“I taught Evan one day [when Evan was 10] because his thought process was that if I could do it, he could do it. It turns out he was right,” Adam said with a laugh.

The brothers found immediate success in a discipline that at that age had few competitors. The key in the technically tricky sport was: don’t get disqualified.

“Having a sport that I could maybe medal at, despite the fact medalling might just mean don’t get disqualified, I was kind of cool with,” Adam said. “Because I wasn’t winning a lot of running races. A lot of times, I was trying not to get lapped. So it felt a little better to have some success.”

In race walking, one foot must always be in contact with the ground. A judge shows a warning paddle to a walker for a “lift” or loss of contact. Three paddles and the athlete is disqualified.

Adam was 13 and Evan, 10, when the brothers joined the Racewalk West club. Gerry Dragomir was the coach. Twenty years later, he’s still Evan’s coach.

“We’d go there on Saturday mornings and train with the race walkers ... and I think around the time I got out of high school, I would have been 18, Evan would keep up with me and pass me at times. I’m like, okay, well, that’s it for me. I’m done,” Adam said.

Dunfee went on to win gold over 20K at the 2015 Pan Am Games in Toronto, then finished fourth in the 50K at the Rio Olympics in a story that caught Canada’s attention. Japan’s Hirooki Arai was disqualified for bumping Dunfee but was reinstated after an appeal. Dunfee opted not to pursue a counterappeal, saying that day: “I will sleep soundly tonight, and for the rest of my life, knowing I made the right decision. I will never allow myself to be defined by the accolades I receive, rather the integrity I carry through life.”

Dunfee led for 15 km of that Olympic race before fading to fourth.

“I was on the course [cheering] that day ... that whole day was quite something. Very proud day,” said Adam, who works in sports broadcasting.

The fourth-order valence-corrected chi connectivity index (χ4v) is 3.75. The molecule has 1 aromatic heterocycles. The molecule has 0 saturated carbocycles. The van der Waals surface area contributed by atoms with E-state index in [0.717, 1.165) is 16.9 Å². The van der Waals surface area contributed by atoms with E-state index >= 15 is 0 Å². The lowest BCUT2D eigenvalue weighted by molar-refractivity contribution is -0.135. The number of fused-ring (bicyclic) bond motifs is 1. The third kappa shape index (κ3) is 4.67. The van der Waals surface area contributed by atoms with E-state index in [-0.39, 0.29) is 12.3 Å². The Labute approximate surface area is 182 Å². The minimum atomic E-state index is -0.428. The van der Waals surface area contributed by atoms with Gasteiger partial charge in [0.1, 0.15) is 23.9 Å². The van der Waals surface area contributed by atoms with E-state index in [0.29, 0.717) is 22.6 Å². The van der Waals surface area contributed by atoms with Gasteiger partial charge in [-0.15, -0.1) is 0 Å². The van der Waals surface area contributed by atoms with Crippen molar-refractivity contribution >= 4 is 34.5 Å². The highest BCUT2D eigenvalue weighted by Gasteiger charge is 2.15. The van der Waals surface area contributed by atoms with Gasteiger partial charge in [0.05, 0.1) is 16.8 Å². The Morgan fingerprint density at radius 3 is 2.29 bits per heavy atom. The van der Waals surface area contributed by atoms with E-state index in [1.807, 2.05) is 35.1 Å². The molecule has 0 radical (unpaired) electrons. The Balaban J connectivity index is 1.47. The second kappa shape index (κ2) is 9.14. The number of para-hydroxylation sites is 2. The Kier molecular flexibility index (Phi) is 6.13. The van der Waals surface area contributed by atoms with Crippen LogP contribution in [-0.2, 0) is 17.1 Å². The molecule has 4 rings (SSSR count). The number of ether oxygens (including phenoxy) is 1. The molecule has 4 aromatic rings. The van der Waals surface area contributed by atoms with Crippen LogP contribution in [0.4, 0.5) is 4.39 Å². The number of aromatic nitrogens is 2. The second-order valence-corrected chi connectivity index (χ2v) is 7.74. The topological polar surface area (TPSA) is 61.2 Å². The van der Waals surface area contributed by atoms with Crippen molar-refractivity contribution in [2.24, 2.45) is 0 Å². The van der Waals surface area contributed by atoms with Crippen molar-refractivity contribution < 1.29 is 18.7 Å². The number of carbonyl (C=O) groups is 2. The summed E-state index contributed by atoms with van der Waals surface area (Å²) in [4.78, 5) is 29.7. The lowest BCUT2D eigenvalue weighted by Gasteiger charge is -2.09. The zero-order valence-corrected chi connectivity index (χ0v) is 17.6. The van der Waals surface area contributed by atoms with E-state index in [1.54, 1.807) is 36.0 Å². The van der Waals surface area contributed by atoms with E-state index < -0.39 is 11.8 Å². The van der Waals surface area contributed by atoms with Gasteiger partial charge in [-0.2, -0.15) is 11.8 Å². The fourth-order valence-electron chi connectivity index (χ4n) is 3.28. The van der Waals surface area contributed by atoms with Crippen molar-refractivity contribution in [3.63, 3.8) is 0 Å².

Adam got to call his brother’s Canadian record in the 10,000 metres in June. Dunfee’s time of 38 minutes 39.72 seconds – walking – would be the envy of most avid 10K runners.

The International Olympic Committee is removing the 50K event from the Games after Tokyo, a decision Dunfee has been loudly critical of. Because his event is in Sapporo, it could be one of the few with live spectators. No fans are permitted at venues in Tokyo because of the state of emergency.

He tweeted that the irony isn’t lost on him, writing, “Like a nice karmic F-you to [IOC president] Thomas Bach.”

He was also vocal about feeling torn about Tokyo, whether or not the Games should happen in a country reeling from climbing COVID-19 numbers and a slow vaccination rollout. Doping is a common target of his timely social-media posts. From time to time, he’s also taken aim at his national organization, Athletics Canada.

“Say what you will about Athletics Canada (and I have), but to their credit they’ve never kidnapped me,” he tweeted a few days ago. The tweet was in response to Belarusian sprinter Krystsina Tsimanouskaya, who sought police protection at the Tokyo airport. She said she’d been abducted when her national organization ordered she fly home after she criticized coaches.

Dunfee has refined his voice over the years as his notoriety grew. He’d love to parlay that into helping his hometown; he’s considering running for Richmond City Council.

“I certainly evolved in my speaking out. I went from being the guy who would speak out years ago and nobody would pay attention, I would say stupid [stuff], and antagonize,” he said. “But my platform has gotten bigger and I understand the responsibility that comes with that. There are still positives from speaking out, and I think I’ve found a nice balance of using my voice these days. I’m pretty happy with that aspect of who I am.”